Monday, October 19, 2009
Review of Wayland's Principia
Title: Wayland’s Principia
Author: Richard Garfinkle
Genre: science fiction
Publisher: Achronal Press
Point of Sale: Amazon
Reviewed by: Chris Gerrib
I’ve met Richard Garfinkle at various Chicago-area science fiction conventions, so when he offered to send me a book to review, I accepted. Richard and his wife, Alessandra Kelley, founded Achronal Press to publish “top-quality, difficult-to-classify fiction.” The book I reviewed, Wayland’s Principia, fits that description perfectly.
The book has an interesting premise – humans receive a communication from aliens, but they are so different from us that, even after years of trying, we simply can’t translate or understand the message. Then, one Constance Marchant decides that the key to cracking the code is to become like an alien – a Guest. One of the first things revealed is that the aliens can’t travel faster than light and are not coming to visit us.
Cracking the code after the failure of human science causes massive upheavals, both social and political. The United States becomes divided into dozens of “Manders” (from gerrymander), as do many other states. Universities and professors become almost extinct, and the world is largely ruled by Guests, who distribute a flood of alien technologies. Then, it’s suddenly discovered that the aliens are coming after all.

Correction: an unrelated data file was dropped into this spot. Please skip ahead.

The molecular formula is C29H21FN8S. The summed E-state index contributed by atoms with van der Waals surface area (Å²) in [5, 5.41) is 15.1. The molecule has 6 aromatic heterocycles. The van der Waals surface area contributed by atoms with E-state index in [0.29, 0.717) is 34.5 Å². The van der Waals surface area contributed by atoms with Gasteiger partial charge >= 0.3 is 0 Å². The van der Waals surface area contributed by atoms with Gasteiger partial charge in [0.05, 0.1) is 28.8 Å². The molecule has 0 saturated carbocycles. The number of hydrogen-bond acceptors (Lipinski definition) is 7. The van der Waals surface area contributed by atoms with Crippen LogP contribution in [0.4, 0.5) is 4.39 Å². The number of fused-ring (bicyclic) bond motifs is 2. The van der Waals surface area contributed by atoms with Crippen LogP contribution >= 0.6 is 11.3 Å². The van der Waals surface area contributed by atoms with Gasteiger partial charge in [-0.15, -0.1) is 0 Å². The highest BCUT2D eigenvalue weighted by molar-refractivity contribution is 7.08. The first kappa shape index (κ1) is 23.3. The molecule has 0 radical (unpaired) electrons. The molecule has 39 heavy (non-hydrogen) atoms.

Since all that happens in just the prologue and first chapter, to say Wayland’s Principia is dense is somewhat of an understatement. The rest of the book concerns the voyage of a small human contingent on the alien ship, cycling through all five known alien worlds. During the trip, we discover that the human Guests have underestimated how weird the aliens are. It's a wild ride, and personally, I found one rather minor character, a “Skyvolk” (human who lives in a space habitat) named Britt Lookdown to be my point of stability on this trip.
This is the science fiction of Ideas, and it immerses the reader in a whole new universe. It’s the kind of book that could use a glossary and a table of characters, but at 490 pages it’s already a doorstopper. Don’t get me wrong – I liked Wayland’s Principia – but it’s not light beach reading. Garfinkle has delivered a thought-provoking, intelligent and interesting read.
Since Achronal Press is a new and experimental publisher, I’d like to briefly digress from the actual book to talk economics. I’ve said before that writing is an art and publishing is a business. In a self-publish environment, especially Print-on-Demand, which Achronal is using, page-count matters. A lot. Wayland’s Principia is 490 pages, and they are asking $32.95 on Amazon. The trade paperback of John Scalzi’s Old Man’s War (admittedly over a hundred pages shorter) lists at $12.95. The economics of POD push authors to write short. Actually, it’s much like the Golden Age of science fiction, where paper costs and markets favored short fiction.
At any rate, I found Wayland’s Principia an enjoyable and thought-provoking read, and I wish Richard and Alessandria the best of luck on their new venture.
Note – I received a free copy of the book reviewed, which remains my property.